World Wetlands Day: US Wetland Forests are a National Conservation Priority

World Wetlands Day: US Wetland Forests are a National Conservation Priority

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  • Dogwood Alliance

    Dogwood Alliance is a 20-year-old Southern US forest protection nonprofit based in Asheville.

Wetlands

Written By Dogwood Alliance's Executive Director, Danna Smith

World Wetlands Day marks the day in 1971 when international governments and nongovernmental organizations who were concerned with conserving Earth’s wetlands came together and signed a global conservation treaty. It was the first global intergovernmental environmental treaty in the modern era.

This international treaty, signed by 18 countries 45 years ago, set the stage for the largest intergovernmental agreement on the environment to date — The Paris Agreement — signed this past December by 195 countries committing to take action on global climate change.

As we celebrate World Wetlands Day this year in the wake of the historic Paris Agreement, it is appropriate to acknowledge the critical role that our wetland forests here at home play in the fight against climate change. In light of recent increased periods of drought, impending threats of sea level rise and the increasing frequency and intensity of storms, keeping wetland forests standing strong along our coasts is one of the smartest investments we can make over the coming decades to keep our coastal communities safe from the impacts of a changing climate.

Vanishing Treasures Wetland Forests 550

Sixty-five percent of our nation’s wetland forests are found in the Southern US. Wetland forests in the region, often called “bottomlands”, span approximately 24 million acres flanking rivers running through nine states and protect entire watersheds. They provide critical storm protection, including natural flood control.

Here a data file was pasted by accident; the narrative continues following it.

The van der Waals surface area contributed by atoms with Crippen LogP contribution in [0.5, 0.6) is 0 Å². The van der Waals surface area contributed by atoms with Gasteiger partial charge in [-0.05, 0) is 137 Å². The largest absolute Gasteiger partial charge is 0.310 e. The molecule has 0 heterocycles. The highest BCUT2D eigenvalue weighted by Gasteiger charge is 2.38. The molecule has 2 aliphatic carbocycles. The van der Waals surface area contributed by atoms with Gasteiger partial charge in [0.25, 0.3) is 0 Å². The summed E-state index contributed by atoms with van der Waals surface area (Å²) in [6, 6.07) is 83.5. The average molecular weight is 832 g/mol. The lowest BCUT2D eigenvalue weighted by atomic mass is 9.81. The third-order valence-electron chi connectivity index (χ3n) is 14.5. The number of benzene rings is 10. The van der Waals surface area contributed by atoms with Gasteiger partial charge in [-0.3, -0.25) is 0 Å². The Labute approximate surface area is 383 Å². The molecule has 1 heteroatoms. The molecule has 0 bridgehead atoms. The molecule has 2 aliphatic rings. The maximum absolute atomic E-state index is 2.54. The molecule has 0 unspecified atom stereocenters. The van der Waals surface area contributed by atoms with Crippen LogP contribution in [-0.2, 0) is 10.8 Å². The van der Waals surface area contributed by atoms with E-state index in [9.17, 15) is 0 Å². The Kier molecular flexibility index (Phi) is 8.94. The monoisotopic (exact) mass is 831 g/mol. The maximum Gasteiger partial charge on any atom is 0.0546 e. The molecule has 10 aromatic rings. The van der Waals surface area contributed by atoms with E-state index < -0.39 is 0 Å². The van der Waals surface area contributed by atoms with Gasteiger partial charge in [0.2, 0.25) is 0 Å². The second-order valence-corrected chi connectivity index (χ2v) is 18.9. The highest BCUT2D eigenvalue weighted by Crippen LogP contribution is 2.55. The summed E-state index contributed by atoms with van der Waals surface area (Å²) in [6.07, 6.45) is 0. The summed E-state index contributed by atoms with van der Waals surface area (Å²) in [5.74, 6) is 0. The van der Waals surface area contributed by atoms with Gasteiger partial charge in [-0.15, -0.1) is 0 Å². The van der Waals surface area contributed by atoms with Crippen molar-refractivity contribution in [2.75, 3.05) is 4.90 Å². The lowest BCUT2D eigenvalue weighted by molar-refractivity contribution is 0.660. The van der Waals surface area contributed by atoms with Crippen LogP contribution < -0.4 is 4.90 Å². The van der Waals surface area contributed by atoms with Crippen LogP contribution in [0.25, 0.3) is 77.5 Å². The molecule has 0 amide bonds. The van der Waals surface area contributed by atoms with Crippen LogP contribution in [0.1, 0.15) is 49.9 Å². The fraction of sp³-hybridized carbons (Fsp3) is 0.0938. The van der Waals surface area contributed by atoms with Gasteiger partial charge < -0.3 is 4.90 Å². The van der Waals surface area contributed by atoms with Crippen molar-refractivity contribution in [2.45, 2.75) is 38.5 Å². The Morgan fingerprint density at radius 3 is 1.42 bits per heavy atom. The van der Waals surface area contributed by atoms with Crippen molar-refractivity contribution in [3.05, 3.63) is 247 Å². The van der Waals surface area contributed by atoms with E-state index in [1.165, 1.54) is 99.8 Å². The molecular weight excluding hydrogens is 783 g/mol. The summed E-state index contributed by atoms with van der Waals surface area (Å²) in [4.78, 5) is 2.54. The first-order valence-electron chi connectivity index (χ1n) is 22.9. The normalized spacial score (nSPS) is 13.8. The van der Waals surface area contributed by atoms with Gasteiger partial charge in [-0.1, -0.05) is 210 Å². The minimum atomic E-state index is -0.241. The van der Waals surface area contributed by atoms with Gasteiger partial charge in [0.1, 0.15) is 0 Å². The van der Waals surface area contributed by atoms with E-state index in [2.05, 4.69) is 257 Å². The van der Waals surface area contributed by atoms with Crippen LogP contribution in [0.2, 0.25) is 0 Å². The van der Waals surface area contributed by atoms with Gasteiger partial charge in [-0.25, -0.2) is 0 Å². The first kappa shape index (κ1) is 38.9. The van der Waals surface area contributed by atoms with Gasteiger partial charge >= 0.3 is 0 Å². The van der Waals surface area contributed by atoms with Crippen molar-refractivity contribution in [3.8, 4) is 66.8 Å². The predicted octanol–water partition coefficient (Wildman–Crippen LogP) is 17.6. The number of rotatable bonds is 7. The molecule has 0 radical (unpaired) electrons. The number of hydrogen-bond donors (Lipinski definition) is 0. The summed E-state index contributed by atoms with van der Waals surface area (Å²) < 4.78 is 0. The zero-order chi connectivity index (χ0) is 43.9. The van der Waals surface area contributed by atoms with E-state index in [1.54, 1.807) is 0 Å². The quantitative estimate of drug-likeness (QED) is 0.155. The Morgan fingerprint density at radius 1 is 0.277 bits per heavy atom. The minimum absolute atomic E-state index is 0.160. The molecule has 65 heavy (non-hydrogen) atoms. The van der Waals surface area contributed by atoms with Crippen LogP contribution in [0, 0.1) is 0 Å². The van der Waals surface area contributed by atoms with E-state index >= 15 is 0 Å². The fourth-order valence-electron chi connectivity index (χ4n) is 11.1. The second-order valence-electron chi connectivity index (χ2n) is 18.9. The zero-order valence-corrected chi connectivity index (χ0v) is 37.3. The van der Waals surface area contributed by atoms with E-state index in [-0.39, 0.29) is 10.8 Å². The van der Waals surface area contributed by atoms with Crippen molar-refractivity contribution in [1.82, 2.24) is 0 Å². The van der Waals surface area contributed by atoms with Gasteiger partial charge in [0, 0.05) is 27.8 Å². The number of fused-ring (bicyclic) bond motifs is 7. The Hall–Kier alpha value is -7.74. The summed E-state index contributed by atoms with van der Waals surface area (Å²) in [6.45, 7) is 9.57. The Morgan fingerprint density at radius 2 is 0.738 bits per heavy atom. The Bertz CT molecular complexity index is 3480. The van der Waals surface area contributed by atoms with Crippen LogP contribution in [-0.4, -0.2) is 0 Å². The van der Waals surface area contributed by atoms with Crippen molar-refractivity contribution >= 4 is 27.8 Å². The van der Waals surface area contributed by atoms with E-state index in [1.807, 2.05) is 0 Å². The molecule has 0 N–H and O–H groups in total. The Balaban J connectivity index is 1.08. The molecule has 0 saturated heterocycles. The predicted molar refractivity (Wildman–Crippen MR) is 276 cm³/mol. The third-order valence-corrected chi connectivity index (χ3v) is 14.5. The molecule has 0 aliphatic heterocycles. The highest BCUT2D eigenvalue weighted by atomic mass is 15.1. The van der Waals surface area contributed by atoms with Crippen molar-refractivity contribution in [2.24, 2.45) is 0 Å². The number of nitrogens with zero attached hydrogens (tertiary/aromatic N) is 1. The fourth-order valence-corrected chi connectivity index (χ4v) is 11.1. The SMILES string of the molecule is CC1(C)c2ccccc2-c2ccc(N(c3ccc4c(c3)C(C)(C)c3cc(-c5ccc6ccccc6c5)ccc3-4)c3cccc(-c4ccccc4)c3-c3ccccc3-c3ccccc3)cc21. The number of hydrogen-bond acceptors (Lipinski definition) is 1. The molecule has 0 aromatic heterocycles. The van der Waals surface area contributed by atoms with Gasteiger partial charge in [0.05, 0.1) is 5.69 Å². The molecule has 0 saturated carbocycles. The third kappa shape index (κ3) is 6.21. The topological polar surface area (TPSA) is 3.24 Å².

These forests generate and purify the drinking water for millions of citizens.

According to the US Forest Service, these wetland forests are also among the nation’s best at capturing and storing carbon from the atmosphere.Their large-scale protection is therefore also one of our best strategies to keep global temperatures at a level that ensures a livable planet.

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Beyond critical human life support services, countless other species depend on these wetlands for their survival. Southern wetland forests are some of the most biologically important habitats in North America, ranking in the top ten for reptile, bird and tree species diversity. Black bear hibernate in the cavities of old cypress trees. A variety of migratory songbirds nest high up in the safety of tall tupelo and blackgum branches. A diversity of carnivorous plants, some of which are found nowhere else in the world, occupy a unique niche in their wet soils.

Additionally, these wetlands are some of the most beautiful and visually unique forests to be found anywhere on the planet.

A canoe or kayak trip through a mature wetland forest in the Southeast is a life-changing experience as profound as a walk through the ancient Redwoods or the Amazon rainforest.

Yet, in spite of their beauty, diversity and life supporting services these wetland forests provide lack protection. A vast majority are found on private lands across a rural landscape. While some laws prevent these forests from being converted to agriculture or development, rampant industrial logging remains largely unregulated. Their accelerated logging in recent years to supply a new market to Europe for wood as a fuel for generating electricity underscores the constant threat and ongoing degradation these largely unprotected forests face.

As we embrace very real sustainability challenges in the 21st Century, it’s time to prioritize the protection of our wetland forests. Today is not just a day to shine a spotlight on this forgotten forest. It’s also a day to acknowledge the need for government, conservation organizations, citizens, landowners and the private sector to come together to ensure the long-term protection of this national treasure.

Learn more about Dogwood’s legacy conservation vision

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